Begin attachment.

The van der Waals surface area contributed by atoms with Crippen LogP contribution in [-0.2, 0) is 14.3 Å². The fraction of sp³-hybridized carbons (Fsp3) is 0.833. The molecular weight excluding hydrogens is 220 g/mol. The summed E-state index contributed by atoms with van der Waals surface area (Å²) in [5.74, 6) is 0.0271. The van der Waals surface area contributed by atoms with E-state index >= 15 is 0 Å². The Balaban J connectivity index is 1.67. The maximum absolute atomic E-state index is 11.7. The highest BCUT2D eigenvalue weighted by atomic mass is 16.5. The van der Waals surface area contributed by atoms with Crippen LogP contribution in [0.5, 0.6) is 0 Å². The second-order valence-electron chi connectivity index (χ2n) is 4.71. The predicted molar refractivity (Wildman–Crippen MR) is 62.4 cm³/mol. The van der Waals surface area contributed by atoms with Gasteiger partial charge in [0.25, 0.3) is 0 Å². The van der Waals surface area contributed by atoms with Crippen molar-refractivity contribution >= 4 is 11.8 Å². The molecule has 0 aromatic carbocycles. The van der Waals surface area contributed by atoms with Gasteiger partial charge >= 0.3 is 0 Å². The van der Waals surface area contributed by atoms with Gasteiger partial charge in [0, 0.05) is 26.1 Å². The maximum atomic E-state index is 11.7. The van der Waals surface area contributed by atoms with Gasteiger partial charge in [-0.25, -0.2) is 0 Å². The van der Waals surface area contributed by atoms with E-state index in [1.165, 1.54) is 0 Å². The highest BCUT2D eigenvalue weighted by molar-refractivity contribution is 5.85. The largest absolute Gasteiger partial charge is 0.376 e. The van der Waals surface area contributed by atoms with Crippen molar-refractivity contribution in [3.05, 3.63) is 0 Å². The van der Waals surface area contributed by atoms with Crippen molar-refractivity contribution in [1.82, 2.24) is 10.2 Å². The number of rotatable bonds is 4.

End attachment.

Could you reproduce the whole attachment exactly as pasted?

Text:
The van der Waals surface area contributed by atoms with Crippen LogP contribution in [-0.2, 0) is 14.3 Å². The fraction of sp³-hybridized carbons (Fsp3) is 0.833. The molecular weight excluding hydrogens is 220 g/mol. The summed E-state index contributed by atoms with van der Waals surface area (Å²) in [5.74, 6) is 0.0271. The van der Waals surface area contributed by atoms with E-state index >= 15 is 0 Å². The Balaban J connectivity index is 1.67. The maximum absolute atomic E-state index is 11.7. The highest BCUT2D eigenvalue weighted by atomic mass is 16.5. The van der Waals surface area contributed by atoms with Crippen LogP contribution in [0.5, 0.6) is 0 Å². The second-order valence-electron chi connectivity index (χ2n) is 4.71. The predicted molar refractivity (Wildman–Crippen MR) is 62.4 cm³/mol. The van der Waals surface area contributed by atoms with Gasteiger partial charge in [0.25, 0.3) is 0 Å². The van der Waals surface area contributed by atoms with Crippen molar-refractivity contribution >= 4 is 11.8 Å². The molecule has 0 aromatic carbocycles. The van der Waals surface area contributed by atoms with Gasteiger partial charge >= 0.3 is 0 Å². The van der Waals surface area contributed by atoms with Gasteiger partial charge in [0, 0.05) is 26.1 Å². The maximum atomic E-state index is 11.7. The van der Waals surface area contributed by atoms with Gasteiger partial charge in [-0.25, -0.2) is 0 Å². The van der Waals surface area contributed by atoms with E-state index in [1.165, 1.54) is 0 Å². The highest BCUT2D eigenvalue weighted by molar-refractivity contribution is 5.85. The largest absolute Gasteiger partial charge is 0.376 e. The van der Waals surface area contributed by atoms with Crippen molar-refractivity contribution in [3.05, 3.63) is 0 Å². The van der Waals surface area contributed by atoms with Crippen molar-refractivity contribution in [1.82, 2.24) is 10.2 Å². The number of rotatable bonds is 4.